DR. WOODARD’S FAVORITE HEALTH AND SCIENCE LINKS:
- Cleveland Clinic
- Mayo Clinic
- Centers for Disease Control and Prevention
- American Academy of Allergy Asthma & Immunology
- American College of Allergy, Asthma & Immunology (ACAAI)
- Science Based Medicine
- Super Smart Health
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Audio will be posted following broadcast.
The spring dividend for most Sealaska shareholders will be $721, but some will receive less than a tenth of that amount.
The total distribution to the regional Native corporation’s 21,600 shareholders is $11.8 million. Payments will be mailed out April 8 and direct-deposited April 11.
Most stockholders own 100 shares. The amount of dividends differ due to status of the corporation’s Tlingit, Haida and Tsimshian members.
Those enrolled in Sealaska plus an urban Native corporation, such as Sitka’s Shee Atiká, receive the full $721. So do at-large shareholders, who are only enrolled in Sealaska.
Those holding stock in a village corporation, such as Saxman’s Cape Fox, get $57.
The difference is a payout from a pool of regional Native corporations’ natural-resource earnings. Sealaska pays resource earnings directly to urban shareholders, as part of their dividends. But it pays the resource revenues to village corporations, which decide whether to pass them on to shareholders.
Descendents of original shareholders also get $57 per 100 shares. Elders in any category receive an extra $57. Those funds come from Sealaska’s permanent fund.
None of the money is coming from Sealaska’s business operations. CEO Chris McNeil says the corporation is in the second year of restructuring its operations. That includes last summer’s sale of its share of plastics factories in Alabama, Iowa and Guadalajara, Mexico.
More details on Sealaska’s business operations will be in its annual report, to be released in May.
The legislature has approved $5.8 million in additional repairs and renovations to the Capitol building.
“Go forth, fix the Capitol,”said Rep. Mike Hawker, R-Anchorage. He chairs the Legislative Council, which authorized a contract with Dawson Construction on Thursday. The council manages the legislature’s in-house administration.
This is the second phase of the project. The need for major repairs of the facade and earthquake retrofits has been well documented, punctuated by occasional chunk of falling masonry. Building manager Jeff Goodell recently took some time to preempt a potential drizzle of stonework on 60 of the building’s most important tenants; legislators lined up out front for a group photo Wednesday.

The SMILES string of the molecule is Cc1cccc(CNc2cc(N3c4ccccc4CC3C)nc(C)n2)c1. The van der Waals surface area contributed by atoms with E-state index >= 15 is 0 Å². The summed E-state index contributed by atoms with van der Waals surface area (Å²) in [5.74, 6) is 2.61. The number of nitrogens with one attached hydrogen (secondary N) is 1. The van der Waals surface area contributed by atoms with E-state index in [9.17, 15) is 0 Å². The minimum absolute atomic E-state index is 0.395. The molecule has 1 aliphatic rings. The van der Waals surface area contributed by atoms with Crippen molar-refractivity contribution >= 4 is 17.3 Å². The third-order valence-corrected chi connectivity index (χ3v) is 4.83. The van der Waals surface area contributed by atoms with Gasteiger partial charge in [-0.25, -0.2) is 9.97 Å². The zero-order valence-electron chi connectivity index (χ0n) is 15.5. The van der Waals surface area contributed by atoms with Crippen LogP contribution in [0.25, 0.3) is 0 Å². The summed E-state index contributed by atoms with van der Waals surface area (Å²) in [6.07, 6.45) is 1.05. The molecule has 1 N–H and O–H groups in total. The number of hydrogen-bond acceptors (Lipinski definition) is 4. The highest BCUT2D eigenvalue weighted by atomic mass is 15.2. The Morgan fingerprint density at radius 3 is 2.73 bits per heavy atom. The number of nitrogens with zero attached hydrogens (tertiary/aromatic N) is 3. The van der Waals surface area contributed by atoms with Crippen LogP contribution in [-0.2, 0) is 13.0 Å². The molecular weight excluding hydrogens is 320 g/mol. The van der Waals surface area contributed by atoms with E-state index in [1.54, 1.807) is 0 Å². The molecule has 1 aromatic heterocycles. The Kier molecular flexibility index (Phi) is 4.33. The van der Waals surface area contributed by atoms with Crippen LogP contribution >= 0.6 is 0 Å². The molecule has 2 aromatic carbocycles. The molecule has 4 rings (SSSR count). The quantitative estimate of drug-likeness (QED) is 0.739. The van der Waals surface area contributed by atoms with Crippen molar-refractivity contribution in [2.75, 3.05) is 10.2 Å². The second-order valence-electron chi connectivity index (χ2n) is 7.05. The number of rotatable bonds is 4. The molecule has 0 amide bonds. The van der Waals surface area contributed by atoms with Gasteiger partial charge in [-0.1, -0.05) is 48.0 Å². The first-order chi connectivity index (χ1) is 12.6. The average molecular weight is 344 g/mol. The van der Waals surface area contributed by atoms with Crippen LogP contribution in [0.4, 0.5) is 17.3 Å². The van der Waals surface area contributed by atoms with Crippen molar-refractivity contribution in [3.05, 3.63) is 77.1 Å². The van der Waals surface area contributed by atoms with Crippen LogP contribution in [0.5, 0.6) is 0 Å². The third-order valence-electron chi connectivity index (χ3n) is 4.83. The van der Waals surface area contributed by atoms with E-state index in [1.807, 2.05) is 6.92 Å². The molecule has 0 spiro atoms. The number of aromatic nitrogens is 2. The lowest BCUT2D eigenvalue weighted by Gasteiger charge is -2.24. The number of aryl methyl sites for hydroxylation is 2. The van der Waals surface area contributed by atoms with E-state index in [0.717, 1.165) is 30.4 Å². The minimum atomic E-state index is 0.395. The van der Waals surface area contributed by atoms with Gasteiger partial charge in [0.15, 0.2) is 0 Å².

“Our building manager spent the weekend taking loose chunks of concrete off the parapets that were so loose, that they had a very real chance of falling and hitting someone while we were taking that picture,” Hawker said.
Outside the Capitol, Goodell points out where he’d worked along a lip of crumbling brick near the roof. He says masons recently told him the pace of deterioration is shifting.
“You know, this golden girl is 83 years old. It took a long time to get to this point, but now, things really get accelerated,” Goodell says.
In the Capitol’s maintenance section, Goodell pulls out a 5-gallon bucket and cardboard box filled with crumbly bits and chunks of masonry.
“There are big parts down in here. Of course, this is just little stuff you’re seeing at the top. But there’s big stuff in there,” Goodell says.
He’s keeping it “as evidence.”
“This is for people to see, to know that we’re not monkeying around,” Goodell says.
Workers completed the first phase of Capitol repairs and renovations last fall. That phase included repairing the granite front steps, reinforcing the marble columns, replacing the plumbing and draining systems and cleaning up the crawlspace beneath the building.
With the contract approval, work will resume this summer.
The Alaska House of Representatives voted unanimously Thursday to name April “Child Abuse Prevention Month” in Alaska.
House Concurrent Resolution 21 was sponsored by Representative Geran Tarr from Anchorage. The resolution heads to the Senate for consideration.
In 2013 there were over 40,000 allegation of child maltreatment in Alaska.
Just last month Alaska Governor Sean Parnell issued an Executive Proclamation naming April as “Child Abuse Prevention Month.”
Nationally, April has been “Child Abuse Prevention Month” since the first Executive Declaration in 1983.
Anchorage Opera has re-worked the classic Strauss opera, Die Fledermaus (which means “the bat”) with an Alaskan flair to become The Polar Bat. Join librettist Deborah Brevoort and stage director Bill Fabris to find out how they made the change this week on Stage Talk.
- Deborah Brevoort, Librettist, Anchorage Opera’s Die Fledermause or The Polar Bat
- Bill Fabris, Stage Director, Anchorage Opera’s Die Fledermause or The Polar Bat
ORIGINAL BROADCAST: Friday April 4th, 2014 at 2:45 p.m.
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Audio will be posted following radio broadcast.